Technology has profoundly transformed the international business environment, particularly regarding the flow of information and the way in which knowledge is acquired and shared. Yet, the extent of this transformation is still underappreciated. The purpose of this paper is to examine how small and medium-sized enterprise (SME) owner/founders acquire and utilize knowledge for internationalization via internet-enabled platforms.
The empirical analysis draws on multiple case study methodology to examine 13 Australian SME owner/founders and the knowledge they acquire from utilization of internet-enabled platforms.
The analysis reveals four differing types of internet-enabled experiences: “technical internet-enabled experiences,” “operational internet-enabled experiences,” “functional internet-enabled experiences,” and “immersive internet-enabled experiences.” The findings indicate that internet-enabled experiences can generate both explicit and tacit forms of knowledge for the pre, early and later phases of internationalization.
The findings provide a structured approach by allowing SMEs to “plot” themselves against the classification of internet-enabled experiences to denote their level of technological involvement, and for discerning the types of knowledge that can be acquired. The findings are particularly helpful for owner/founders, highlighting that internet-enabled platforms are affecting the ways in which knowledge can be acquired and applied to international businesses processes.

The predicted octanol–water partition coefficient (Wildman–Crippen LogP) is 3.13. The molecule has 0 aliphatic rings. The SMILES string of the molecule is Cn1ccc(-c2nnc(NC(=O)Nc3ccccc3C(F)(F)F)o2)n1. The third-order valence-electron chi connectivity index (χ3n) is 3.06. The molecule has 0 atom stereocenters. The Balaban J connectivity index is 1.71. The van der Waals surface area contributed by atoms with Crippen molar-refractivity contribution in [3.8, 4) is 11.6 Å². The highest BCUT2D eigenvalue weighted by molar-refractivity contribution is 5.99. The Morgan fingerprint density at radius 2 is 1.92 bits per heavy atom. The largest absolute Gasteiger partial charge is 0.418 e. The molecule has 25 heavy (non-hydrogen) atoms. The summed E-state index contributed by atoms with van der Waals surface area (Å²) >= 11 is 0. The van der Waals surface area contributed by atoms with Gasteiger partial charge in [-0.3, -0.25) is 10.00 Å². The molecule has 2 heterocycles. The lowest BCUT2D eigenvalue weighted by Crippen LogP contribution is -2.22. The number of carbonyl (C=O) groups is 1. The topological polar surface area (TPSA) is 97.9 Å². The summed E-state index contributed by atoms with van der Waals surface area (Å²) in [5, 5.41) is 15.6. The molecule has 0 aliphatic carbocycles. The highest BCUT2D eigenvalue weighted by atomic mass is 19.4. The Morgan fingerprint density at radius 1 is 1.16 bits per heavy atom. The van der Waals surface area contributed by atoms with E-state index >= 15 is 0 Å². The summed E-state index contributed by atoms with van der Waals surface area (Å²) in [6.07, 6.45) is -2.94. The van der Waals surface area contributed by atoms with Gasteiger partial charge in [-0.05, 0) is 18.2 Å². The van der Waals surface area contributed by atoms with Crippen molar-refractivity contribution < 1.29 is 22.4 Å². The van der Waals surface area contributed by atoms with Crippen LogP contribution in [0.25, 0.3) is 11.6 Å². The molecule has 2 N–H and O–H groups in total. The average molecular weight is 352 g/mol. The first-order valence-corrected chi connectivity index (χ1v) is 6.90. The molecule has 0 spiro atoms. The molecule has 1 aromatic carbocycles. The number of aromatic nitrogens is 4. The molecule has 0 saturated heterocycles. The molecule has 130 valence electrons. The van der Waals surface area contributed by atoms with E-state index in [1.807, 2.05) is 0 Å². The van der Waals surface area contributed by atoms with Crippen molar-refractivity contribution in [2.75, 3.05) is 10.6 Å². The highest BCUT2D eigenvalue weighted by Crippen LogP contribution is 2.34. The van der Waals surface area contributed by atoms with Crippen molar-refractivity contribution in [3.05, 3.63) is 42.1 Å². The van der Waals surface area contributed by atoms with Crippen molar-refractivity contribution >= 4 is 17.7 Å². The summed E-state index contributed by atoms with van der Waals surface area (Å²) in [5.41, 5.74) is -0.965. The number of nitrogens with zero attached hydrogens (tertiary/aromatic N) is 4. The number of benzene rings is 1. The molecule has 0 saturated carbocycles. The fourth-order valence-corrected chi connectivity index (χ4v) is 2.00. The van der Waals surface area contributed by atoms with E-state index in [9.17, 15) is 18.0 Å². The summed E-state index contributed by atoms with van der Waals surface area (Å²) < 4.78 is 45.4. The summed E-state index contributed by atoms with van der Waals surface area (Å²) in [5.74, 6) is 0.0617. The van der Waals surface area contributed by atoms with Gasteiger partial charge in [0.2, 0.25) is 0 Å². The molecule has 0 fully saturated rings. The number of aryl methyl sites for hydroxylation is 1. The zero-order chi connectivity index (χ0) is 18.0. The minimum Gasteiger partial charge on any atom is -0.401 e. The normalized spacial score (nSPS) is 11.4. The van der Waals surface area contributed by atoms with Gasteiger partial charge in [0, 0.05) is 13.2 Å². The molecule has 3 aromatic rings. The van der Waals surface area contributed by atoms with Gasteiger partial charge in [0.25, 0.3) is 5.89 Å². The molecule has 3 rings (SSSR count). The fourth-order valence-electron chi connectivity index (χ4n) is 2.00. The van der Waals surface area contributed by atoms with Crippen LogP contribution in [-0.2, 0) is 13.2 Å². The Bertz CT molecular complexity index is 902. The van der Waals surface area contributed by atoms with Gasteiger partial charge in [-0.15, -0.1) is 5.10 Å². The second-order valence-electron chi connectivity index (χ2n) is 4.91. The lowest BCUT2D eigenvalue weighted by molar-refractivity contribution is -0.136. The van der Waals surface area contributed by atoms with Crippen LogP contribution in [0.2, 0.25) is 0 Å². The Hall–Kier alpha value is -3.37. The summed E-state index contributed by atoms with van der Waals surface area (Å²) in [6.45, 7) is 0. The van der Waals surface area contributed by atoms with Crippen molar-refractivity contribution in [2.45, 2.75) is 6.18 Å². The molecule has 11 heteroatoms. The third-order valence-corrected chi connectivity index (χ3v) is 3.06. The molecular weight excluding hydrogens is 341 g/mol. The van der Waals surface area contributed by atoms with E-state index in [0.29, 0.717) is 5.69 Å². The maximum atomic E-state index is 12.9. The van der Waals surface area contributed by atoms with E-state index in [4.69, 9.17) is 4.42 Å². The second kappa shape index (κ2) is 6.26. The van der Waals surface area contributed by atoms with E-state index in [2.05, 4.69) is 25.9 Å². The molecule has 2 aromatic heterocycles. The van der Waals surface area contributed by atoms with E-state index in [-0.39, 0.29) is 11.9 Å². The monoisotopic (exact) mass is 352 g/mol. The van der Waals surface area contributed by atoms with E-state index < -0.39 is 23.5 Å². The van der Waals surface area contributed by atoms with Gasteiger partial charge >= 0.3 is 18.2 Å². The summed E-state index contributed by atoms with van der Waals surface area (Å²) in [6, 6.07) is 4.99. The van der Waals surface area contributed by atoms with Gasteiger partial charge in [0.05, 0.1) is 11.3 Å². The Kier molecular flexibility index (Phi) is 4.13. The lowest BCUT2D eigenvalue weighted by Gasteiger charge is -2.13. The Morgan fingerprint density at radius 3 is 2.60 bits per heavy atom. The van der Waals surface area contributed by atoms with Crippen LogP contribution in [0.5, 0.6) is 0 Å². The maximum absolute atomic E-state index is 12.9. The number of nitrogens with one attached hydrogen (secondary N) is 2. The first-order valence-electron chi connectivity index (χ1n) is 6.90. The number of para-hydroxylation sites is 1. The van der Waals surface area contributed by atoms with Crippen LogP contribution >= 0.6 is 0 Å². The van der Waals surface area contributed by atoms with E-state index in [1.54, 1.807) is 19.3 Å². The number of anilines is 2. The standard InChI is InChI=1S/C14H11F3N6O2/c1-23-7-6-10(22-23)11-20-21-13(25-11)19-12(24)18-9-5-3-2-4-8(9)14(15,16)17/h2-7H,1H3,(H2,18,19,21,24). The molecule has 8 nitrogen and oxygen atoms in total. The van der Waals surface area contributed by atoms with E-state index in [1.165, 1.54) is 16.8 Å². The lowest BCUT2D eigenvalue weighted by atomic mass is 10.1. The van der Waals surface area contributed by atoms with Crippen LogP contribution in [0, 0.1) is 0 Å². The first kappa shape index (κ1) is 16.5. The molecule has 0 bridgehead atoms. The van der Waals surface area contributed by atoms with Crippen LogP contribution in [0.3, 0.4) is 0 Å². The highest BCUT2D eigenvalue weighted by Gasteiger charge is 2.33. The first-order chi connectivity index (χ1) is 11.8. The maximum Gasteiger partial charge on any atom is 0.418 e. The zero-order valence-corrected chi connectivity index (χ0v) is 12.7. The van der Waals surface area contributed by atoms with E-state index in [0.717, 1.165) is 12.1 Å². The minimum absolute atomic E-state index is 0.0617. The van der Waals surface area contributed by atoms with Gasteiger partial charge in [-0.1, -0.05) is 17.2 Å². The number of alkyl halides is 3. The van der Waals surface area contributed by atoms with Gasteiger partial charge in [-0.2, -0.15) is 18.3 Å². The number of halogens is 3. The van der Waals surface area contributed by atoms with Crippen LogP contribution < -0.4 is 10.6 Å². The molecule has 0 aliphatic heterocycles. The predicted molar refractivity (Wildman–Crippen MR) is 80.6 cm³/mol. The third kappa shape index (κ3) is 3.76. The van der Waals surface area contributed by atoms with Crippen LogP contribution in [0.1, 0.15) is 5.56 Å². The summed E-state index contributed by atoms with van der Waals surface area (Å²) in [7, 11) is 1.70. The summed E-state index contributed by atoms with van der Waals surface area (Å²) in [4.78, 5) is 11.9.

The findings extend the conventional notion of knowledge acquisition for international business by highlighting how information and knowledge can be acquired via internet-enabled platforms. The findings lay the necessary groundwork for building an evidence base and theoretically extending the concept of knowledge acquisition via internet-enabled platforms.
CitationDownload as .RIS
Emerald Publishing Limited
Copyright © 2018, Emerald Publishing Limited